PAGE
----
What is Your Home Worth?

There isn’t a week that goes by when we don’t hear, “According to Zillow, my home is worth x amount.” As REALTORS®, this always makes us cringe. Sites like Zillow and Trulia use online software programs to pull a variety of data to establish a home’s value. While in theory this should work, it often causes people to leave money on the table.

Think for a moment of two homes, both 2,500 square feet, with the same floor plan and in the same subdivision. According to an online evaluation, both homes are worth $250,000. House A has limited upgrades, a basic gravel backyard, and also smells of last week’s fried chicken the moment you walk through the front door. The window coverings are basic, the paint needs touching up, and the owners have done little to decorate the home. By contrast, House B looks like a model. It has granite counters, new bathroom cabinets, presents like a Pottery Barn showroom, and has a well maintained backyard with blooming plants and a water feature. If you are the owner of House A, you think your home should absolutely be worth $250,000. If you are the owner of House B, you definitely don’t think your home should be worth the same has House A. So then, whose home should be worth the online estimate? Probably neither! The real marketable value of House A may be $225,000 while House B may sell for $275,000.

Online estimates not only lack accuracy because they can’t account for the general condition of a property, but they are also often wrong simply because the data used is not relevant. When appraisers value property, they only consider sales that have occurred in the last 6 months. Just because a home sold across the street a year ago for $300,000, doesn’t mean that yours is worth $300,000 today. It may very well be worth much more! In fact, we just had two properties sell last month for more than their online valuation.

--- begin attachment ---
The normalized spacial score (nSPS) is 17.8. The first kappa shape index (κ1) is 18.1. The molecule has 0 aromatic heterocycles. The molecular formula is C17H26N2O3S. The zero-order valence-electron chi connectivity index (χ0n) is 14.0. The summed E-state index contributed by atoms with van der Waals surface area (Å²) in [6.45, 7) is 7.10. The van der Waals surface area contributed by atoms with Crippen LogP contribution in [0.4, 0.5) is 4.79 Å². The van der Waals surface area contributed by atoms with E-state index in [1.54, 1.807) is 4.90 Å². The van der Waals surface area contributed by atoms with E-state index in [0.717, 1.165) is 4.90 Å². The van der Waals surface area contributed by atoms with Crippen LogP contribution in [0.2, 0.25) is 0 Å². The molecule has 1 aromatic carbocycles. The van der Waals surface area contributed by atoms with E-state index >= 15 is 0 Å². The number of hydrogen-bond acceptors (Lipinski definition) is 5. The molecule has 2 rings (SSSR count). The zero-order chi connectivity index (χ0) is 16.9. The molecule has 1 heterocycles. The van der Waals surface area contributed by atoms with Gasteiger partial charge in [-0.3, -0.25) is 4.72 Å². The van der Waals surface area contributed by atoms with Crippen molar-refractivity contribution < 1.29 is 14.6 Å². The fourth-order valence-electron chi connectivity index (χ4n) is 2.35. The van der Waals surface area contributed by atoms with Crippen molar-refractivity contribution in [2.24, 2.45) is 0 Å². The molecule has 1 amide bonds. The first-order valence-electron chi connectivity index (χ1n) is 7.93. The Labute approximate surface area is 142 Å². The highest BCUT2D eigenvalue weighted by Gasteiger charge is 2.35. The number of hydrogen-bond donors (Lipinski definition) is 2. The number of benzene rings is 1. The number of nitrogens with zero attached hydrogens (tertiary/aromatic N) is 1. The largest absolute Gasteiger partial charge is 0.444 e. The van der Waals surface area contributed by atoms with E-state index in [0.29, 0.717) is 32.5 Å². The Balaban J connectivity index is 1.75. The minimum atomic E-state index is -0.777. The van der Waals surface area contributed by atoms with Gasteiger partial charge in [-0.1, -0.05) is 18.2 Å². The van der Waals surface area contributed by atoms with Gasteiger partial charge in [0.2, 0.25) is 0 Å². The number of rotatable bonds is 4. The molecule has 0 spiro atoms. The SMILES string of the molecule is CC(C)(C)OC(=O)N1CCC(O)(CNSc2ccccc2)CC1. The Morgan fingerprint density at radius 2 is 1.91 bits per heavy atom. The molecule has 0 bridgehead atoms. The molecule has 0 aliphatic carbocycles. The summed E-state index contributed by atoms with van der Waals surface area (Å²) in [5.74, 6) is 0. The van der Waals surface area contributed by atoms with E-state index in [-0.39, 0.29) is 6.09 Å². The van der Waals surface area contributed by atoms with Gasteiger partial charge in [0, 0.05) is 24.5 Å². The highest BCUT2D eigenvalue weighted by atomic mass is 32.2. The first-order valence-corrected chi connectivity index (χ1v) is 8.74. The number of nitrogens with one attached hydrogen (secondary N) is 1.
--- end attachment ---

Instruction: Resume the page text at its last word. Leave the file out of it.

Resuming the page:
The Current Market Dictates Your Value

The real estate market is always changing based on supply, demand and what is going on in individual neighborhoods. Perhaps you have the only home on the in your area with a four car garage. This may make your home more valuable to buyers. On the flipside, your home may be one of 10 homes with the same floorplan for sale in your area. With greater supply, your competition will suddenly be greater as buyers compare your home to the ones that are similar in the area. This increased competition may translate into increased days on market and lower values. In our market, new home sales also impact resale values. Builders have recently been offering incredible incentives and favorable financing options which have driven away a segment of the market from resale. This increases the general available housing supply but not with like properties.


What Are You Going To Do Next?

Most of us usually think our homes are worth more than what the market dictates. This seems to happen in good markets and bad ones. The key is to look at what your next step will be. If you sell low, that means you will probably be buying low. If you are selling high you will probably be buying high. If you are moving out of state, study the market where you are considering moving. If that market is hot, you may need to keep a competitive price on your home here and sell quickly so you don’t get priced out of the next city.

Of course, always get as much information as you can. Don’t hesitate to call us any time for a free market consultation on your home. Get the real facts so you can take your next steps!